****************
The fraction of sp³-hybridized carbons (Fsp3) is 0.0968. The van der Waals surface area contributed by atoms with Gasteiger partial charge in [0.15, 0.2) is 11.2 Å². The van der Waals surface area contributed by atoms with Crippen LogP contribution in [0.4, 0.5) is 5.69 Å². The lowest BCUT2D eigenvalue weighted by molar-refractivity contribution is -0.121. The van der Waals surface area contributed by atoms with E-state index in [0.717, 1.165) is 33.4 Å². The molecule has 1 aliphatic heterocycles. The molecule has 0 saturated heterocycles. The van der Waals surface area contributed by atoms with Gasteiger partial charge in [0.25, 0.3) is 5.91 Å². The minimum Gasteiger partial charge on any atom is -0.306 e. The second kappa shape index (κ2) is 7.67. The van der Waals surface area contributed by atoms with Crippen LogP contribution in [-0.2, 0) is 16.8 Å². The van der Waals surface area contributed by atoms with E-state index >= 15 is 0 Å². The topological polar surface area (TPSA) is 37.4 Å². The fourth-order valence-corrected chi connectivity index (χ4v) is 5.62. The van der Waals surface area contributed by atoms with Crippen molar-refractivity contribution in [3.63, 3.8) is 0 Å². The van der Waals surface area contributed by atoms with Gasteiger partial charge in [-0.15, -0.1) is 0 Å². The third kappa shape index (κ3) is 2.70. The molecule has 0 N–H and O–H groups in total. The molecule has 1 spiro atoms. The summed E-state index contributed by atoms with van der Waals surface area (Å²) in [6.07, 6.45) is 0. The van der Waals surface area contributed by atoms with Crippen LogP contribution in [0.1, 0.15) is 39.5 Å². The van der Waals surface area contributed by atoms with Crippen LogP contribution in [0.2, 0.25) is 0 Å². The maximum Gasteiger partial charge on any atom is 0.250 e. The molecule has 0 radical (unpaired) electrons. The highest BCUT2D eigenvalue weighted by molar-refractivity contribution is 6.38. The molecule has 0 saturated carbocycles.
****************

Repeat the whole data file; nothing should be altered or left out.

The fraction of sp³-hybridized carbons (Fsp3) is 0.0968. The van der Waals surface area contributed by atoms with Gasteiger partial charge in [0.15, 0.2) is 11.2 Å². The van der Waals surface area contributed by atoms with Crippen LogP contribution in [0.4, 0.5) is 5.69 Å². The lowest BCUT2D eigenvalue weighted by molar-refractivity contribution is -0.121. The van der Waals surface area contributed by atoms with E-state index in [0.717, 1.165) is 33.4 Å². The molecule has 1 aliphatic heterocycles. The molecule has 0 saturated heterocycles. The van der Waals surface area contributed by atoms with Gasteiger partial charge in [0.25, 0.3) is 5.91 Å². The minimum Gasteiger partial charge on any atom is -0.306 e. The second kappa shape index (κ2) is 7.67. The van der Waals surface area contributed by atoms with Crippen LogP contribution in [-0.2, 0) is 16.8 Å². The van der Waals surface area contributed by atoms with E-state index >= 15 is 0 Å². The topological polar surface area (TPSA) is 37.4 Å². The fourth-order valence-corrected chi connectivity index (χ4v) is 5.62. The van der Waals surface area contributed by atoms with Crippen molar-refractivity contribution in [3.63, 3.8) is 0 Å². The van der Waals surface area contributed by atoms with Gasteiger partial charge in [-0.15, -0.1) is 0 Å². The third kappa shape index (κ3) is 2.70. The molecule has 0 N–H and O–H groups in total. The molecule has 1 spiro atoms. The summed E-state index contributed by atoms with van der Waals surface area (Å²) in [6.07, 6.45) is 0. The van der Waals surface area contributed by atoms with Crippen LogP contribution in [0.1, 0.15) is 39.5 Å². The van der Waals surface area contributed by atoms with Crippen LogP contribution in [0.2, 0.25) is 0 Å². The maximum Gasteiger partial charge on any atom is 0.250 e. The molecule has 0 radical (unpaired) electrons. The highest BCUT2D eigenvalue weighted by molar-refractivity contribution is 6.38. The molecule has 0 saturated carbocycles.